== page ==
The trial of Nazha El Khalidi, the journalist and activist in Western Sahara

By Dominique Lewis and Nika Hajikhodaverdikhan

Recent media coverage has spotlighted female human rights activists Nasrin Sotoudeh — an Iranian writer and human rights lawyer sentenced to 33 years in prison — and Loujain al-Hathloul, a Saudi Arabian on trial for denouncing her government’s “guardianship” system for women and her connections to human rights organizations.

An image from Laayoune, the largest city of Western Sahara.

While it is critical that news publications, such as The New York Times, and international non-governmental organizations, like Amnesty International, inform the public and spark resistance to these trials of female activists, the world should know about another important female journalist and human rights activist facing trial by the Moroccan government this week: Nazha El Khalidi.

The Moroccan government has charged El Khalidi, a Sahrawi journalist and human rights and media activist, with “professional usurpation” for not having a journalism degree. El Khalidi has been working as a journalist in Western Sahara, a territory Morocco has occupied for 43 years.

“We urge international human rights monitors and media to demand that Morocco respect freedom of the press and of expression in Western Sahara, and to stop harassing Sahrawi journalists. We are asking Morocco to drop charges against Nazha and to free Sahrawi journalists who are in prison for just doing their jobs.”

The Moroccan police originally arrested El Khalidi on December 4, 2018, when she live-streamed a demonstration in support of renewed UN-sponsored talks in Geneva between the Sahrawi Polisario Front and Morocco to resolve the 43-year-old conflict. The video captures the moment when police chase her. She said that she was later beaten and arrested and that her cell phone was confiscated. Equipe Media, a citizen media collective that clandestinely films and shares videos showing human rights violations committed by Moroccan forces in the territory of Western Sahara, says that El Khalidi was taken to police headquarters, interrogated, and suffered ill treatment for several hours.

El Khaldi is well known in the Western Sahara territory for her work through Equipe Media and RASD-TV. Through those media organizations, she films videos of protests in Western Sahara, which often result in documented violence from the Moroccan security forces using force against the peaceful Sahrawi protesters.

This trial is alarming for several reasons. First, many human rights and media activist rights organizations are concerned that this could be an attempt by the Moroccan government to criminalize and silence Sahrawi human rights activists and journalists.

Equipe Media and Watching Western Sahara, a media collective that curates and shares citizen videos from Western Sahara, made an urgent appeal: “We urge international human rights monitors and media to demand that Morocco respect freedom of the press and of expression in Western Sahara, and to stop harassing Sahrawi journalists. We are asking Morocco to drop charges against Nazha and to free Sahrawi journalists who are in prison for just doing their jobs”.

Second, if El Khalidi is found guilty of “claiming or usurping a title associated with a profession that is regulated by law without meeting the necessary conditions to use it,” she will face harsh consequences. Article 381 of the Moroccan Penal Code states that El Khalidi could be sentenced anywhere from three months to two years, and she could be expected to pay a fine of between 120 Dirhams (32.67 US dollars) and 5000 Dirhams (1361.28 US dollars).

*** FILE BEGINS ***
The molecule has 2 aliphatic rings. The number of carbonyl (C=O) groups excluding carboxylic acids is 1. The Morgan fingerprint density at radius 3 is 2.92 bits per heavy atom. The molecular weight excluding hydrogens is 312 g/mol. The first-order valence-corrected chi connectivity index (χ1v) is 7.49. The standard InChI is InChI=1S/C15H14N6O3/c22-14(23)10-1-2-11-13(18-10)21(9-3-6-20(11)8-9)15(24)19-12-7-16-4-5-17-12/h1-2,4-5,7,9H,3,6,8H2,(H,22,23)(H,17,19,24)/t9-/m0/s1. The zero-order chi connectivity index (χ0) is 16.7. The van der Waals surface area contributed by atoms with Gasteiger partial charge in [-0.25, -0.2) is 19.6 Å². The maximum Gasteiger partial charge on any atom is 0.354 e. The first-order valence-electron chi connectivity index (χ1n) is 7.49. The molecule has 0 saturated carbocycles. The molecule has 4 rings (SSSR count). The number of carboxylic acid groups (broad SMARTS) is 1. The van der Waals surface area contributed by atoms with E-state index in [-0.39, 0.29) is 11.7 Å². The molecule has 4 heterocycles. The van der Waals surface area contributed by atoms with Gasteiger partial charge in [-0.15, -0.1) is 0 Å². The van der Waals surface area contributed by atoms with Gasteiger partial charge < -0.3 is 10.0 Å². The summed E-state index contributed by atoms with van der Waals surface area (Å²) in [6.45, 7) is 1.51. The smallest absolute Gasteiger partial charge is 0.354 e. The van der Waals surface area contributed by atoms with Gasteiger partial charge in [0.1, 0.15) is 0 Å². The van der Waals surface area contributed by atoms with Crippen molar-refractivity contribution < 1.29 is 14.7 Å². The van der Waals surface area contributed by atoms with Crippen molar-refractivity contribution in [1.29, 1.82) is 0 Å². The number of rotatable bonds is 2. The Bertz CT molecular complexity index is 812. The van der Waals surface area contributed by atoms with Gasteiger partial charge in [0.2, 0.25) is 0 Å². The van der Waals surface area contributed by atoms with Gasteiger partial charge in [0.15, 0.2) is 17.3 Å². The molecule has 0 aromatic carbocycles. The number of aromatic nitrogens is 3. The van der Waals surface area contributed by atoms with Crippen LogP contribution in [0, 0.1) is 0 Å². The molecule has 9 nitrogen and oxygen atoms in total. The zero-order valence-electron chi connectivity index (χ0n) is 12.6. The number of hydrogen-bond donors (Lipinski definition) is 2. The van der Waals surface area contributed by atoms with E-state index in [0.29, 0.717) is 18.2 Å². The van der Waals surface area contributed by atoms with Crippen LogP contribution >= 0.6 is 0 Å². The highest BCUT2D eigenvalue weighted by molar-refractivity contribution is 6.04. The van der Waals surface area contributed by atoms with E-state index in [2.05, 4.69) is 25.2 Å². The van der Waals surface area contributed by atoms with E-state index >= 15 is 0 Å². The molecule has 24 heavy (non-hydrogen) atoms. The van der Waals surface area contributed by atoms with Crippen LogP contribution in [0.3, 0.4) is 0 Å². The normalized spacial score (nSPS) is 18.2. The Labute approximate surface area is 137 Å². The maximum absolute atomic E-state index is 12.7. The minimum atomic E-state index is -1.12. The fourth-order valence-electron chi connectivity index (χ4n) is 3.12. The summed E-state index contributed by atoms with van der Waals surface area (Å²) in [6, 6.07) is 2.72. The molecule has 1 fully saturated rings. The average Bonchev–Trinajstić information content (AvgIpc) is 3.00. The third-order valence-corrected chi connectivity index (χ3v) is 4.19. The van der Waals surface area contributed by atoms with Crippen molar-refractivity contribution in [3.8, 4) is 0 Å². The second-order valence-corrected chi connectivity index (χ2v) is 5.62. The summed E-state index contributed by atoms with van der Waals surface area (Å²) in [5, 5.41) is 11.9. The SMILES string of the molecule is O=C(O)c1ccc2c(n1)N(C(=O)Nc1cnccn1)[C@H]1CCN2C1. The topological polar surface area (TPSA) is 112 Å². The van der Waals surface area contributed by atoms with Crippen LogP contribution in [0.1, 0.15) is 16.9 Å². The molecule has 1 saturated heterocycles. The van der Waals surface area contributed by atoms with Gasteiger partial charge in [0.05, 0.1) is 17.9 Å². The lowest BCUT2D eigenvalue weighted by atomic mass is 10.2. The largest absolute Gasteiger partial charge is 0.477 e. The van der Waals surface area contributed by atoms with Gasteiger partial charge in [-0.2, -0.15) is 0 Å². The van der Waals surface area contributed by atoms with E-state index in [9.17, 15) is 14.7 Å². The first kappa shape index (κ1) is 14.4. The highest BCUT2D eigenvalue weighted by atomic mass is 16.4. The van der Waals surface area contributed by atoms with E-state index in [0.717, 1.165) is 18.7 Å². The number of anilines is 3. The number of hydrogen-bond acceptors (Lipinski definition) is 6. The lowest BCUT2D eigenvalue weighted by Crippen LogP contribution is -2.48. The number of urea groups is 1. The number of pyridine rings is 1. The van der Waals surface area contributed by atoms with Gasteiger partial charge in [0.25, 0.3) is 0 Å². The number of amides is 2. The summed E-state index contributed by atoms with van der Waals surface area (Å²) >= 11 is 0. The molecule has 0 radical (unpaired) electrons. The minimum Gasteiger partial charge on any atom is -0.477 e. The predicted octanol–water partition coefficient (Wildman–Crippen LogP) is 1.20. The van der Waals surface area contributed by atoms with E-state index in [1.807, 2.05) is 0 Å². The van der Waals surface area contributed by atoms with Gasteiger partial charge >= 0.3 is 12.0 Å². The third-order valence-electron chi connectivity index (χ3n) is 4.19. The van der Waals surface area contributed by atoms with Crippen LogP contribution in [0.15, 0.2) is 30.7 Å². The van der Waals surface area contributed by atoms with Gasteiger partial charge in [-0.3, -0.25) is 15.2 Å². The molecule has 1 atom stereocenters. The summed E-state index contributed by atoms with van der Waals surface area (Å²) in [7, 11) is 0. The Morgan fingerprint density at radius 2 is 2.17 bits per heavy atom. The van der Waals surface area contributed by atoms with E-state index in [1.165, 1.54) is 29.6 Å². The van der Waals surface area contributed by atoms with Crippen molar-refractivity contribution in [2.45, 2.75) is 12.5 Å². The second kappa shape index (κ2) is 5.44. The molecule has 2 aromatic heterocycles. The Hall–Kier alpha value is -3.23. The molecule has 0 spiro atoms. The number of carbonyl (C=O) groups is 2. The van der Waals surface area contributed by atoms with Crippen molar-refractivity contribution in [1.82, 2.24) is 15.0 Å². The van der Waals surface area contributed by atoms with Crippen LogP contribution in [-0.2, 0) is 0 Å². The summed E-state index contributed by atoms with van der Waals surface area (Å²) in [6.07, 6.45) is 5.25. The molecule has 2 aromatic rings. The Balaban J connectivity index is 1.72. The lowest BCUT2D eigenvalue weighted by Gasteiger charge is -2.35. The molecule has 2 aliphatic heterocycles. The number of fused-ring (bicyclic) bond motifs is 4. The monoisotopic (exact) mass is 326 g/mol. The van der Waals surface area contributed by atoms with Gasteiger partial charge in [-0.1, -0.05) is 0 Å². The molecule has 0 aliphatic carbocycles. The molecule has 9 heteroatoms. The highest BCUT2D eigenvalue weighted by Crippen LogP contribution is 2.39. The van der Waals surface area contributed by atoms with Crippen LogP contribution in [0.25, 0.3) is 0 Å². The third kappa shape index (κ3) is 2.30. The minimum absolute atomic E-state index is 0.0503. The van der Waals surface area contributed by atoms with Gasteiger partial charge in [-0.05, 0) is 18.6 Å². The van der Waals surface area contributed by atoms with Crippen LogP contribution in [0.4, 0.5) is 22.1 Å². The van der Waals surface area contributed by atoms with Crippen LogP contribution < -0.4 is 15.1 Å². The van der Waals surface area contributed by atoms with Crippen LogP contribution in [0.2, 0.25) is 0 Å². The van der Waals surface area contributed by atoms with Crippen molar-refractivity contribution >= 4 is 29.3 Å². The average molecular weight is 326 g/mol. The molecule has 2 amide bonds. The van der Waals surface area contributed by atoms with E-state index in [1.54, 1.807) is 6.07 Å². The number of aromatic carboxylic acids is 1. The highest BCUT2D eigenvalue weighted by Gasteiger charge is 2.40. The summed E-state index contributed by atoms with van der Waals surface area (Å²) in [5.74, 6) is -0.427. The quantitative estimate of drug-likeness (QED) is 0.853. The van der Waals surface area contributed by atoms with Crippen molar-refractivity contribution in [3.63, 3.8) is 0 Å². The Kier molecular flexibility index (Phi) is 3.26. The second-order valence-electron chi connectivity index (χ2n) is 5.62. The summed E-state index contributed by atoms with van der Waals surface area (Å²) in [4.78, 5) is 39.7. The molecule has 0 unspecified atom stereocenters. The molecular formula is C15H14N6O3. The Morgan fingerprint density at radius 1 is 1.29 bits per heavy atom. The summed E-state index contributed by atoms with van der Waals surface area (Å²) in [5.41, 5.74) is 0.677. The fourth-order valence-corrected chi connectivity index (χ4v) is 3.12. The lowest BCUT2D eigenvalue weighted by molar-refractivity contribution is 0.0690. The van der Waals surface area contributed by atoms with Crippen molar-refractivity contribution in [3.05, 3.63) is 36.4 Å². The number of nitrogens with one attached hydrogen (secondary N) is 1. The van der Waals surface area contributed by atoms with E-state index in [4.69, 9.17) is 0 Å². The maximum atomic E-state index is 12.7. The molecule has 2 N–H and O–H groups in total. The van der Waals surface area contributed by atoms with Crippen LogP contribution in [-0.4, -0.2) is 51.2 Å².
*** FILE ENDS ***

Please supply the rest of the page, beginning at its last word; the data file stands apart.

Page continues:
It is not an easy task to risk one’s safety in the midst of ambiguous media laws, with equally ambiguous consequences from law enforcement — especially when the world isn’t yet watching her case.

It is therefore critical for us to support and amplify the voices and reports of journalists and activists. Major media and international NGOs often rely on independent journalists such as El Khalidi to accurately convey the the real-time reality of the conditions and treatment of citizens within occupied states.

As UC Berkeley students in the Human Rights Investigations Lab, we write this piece with two purposes in mind: 1) to request the cancellation of Nazha El Khalidi’s trial by the Moroccan government and 2) to encourage other individuals, organizations, and even nations to explicitly account for and declare opposition to the unlawful measures of the various branches of Moroccan authorities and law enforcement.

We hope that with this greater public awareness and the spread of the activists’ content revealing atrocities in Western Sahara and more broadly, global platforms will be forced to scrutinize the way that Morocco responds to the Sahrawi protestors and reporters.

We hope this post has heightened international awareness on El Khalidi’s case and will discourage the Moroccan state from committing unlawful detentions and other crimes against human rights activists for fear of US or UN intervention in their practices. We urge readers to take part in this awareness campaign and to stand strong behind Sahrawis during these desperate and difficult times.

** This post is written by Dominique Lewis and Nika Hajikhodaverdikhan who are students in the Human Rights Center’s Human Rights Investigations Lab, where they use open source investigative methods to conduct human rights research. In this post they report on current events in the non self-governed territory of occupied Western Sahara.